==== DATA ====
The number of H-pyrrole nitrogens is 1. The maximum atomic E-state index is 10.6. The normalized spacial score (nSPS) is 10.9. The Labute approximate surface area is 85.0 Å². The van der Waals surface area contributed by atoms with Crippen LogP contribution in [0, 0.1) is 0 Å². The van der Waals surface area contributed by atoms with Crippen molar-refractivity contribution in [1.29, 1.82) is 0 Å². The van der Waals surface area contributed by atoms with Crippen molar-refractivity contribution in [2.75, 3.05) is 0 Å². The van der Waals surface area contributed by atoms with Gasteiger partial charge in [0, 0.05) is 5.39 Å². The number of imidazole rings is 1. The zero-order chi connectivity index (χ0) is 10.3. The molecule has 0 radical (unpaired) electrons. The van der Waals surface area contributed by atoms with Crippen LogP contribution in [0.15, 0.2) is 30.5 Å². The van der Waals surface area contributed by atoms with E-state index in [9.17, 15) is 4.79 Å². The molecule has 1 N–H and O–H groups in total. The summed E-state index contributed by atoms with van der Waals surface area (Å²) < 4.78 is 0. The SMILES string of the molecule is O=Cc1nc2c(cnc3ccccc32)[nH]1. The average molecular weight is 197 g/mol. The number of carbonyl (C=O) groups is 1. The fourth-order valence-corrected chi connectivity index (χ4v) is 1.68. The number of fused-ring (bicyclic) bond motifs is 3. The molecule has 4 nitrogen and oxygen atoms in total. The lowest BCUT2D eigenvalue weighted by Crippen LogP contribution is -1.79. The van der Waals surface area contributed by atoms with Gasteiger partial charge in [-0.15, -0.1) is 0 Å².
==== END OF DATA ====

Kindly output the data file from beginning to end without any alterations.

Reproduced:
The number of H-pyrrole nitrogens is 1. The maximum atomic E-state index is 10.6. The normalized spacial score (nSPS) is 10.9. The Labute approximate surface area is 85.0 Å². The van der Waals surface area contributed by atoms with Crippen LogP contribution in [0, 0.1) is 0 Å². The van der Waals surface area contributed by atoms with Crippen molar-refractivity contribution in [1.29, 1.82) is 0 Å². The van der Waals surface area contributed by atoms with Crippen molar-refractivity contribution in [2.75, 3.05) is 0 Å². The van der Waals surface area contributed by atoms with Gasteiger partial charge in [0, 0.05) is 5.39 Å². The number of imidazole rings is 1. The zero-order chi connectivity index (χ0) is 10.3. The molecule has 0 radical (unpaired) electrons. The van der Waals surface area contributed by atoms with Crippen LogP contribution in [0.15, 0.2) is 30.5 Å². The van der Waals surface area contributed by atoms with E-state index in [9.17, 15) is 4.79 Å². The molecule has 1 N–H and O–H groups in total. The summed E-state index contributed by atoms with van der Waals surface area (Å²) < 4.78 is 0. The SMILES string of the molecule is O=Cc1nc2c(cnc3ccccc32)[nH]1. The average molecular weight is 197 g/mol. The number of carbonyl (C=O) groups is 1. The fourth-order valence-corrected chi connectivity index (χ4v) is 1.68. The number of fused-ring (bicyclic) bond motifs is 3. The molecule has 4 nitrogen and oxygen atoms in total. The lowest BCUT2D eigenvalue weighted by Crippen LogP contribution is -1.79. The van der Waals surface area contributed by atoms with Gasteiger partial charge in [-0.15, -0.1) is 0 Å².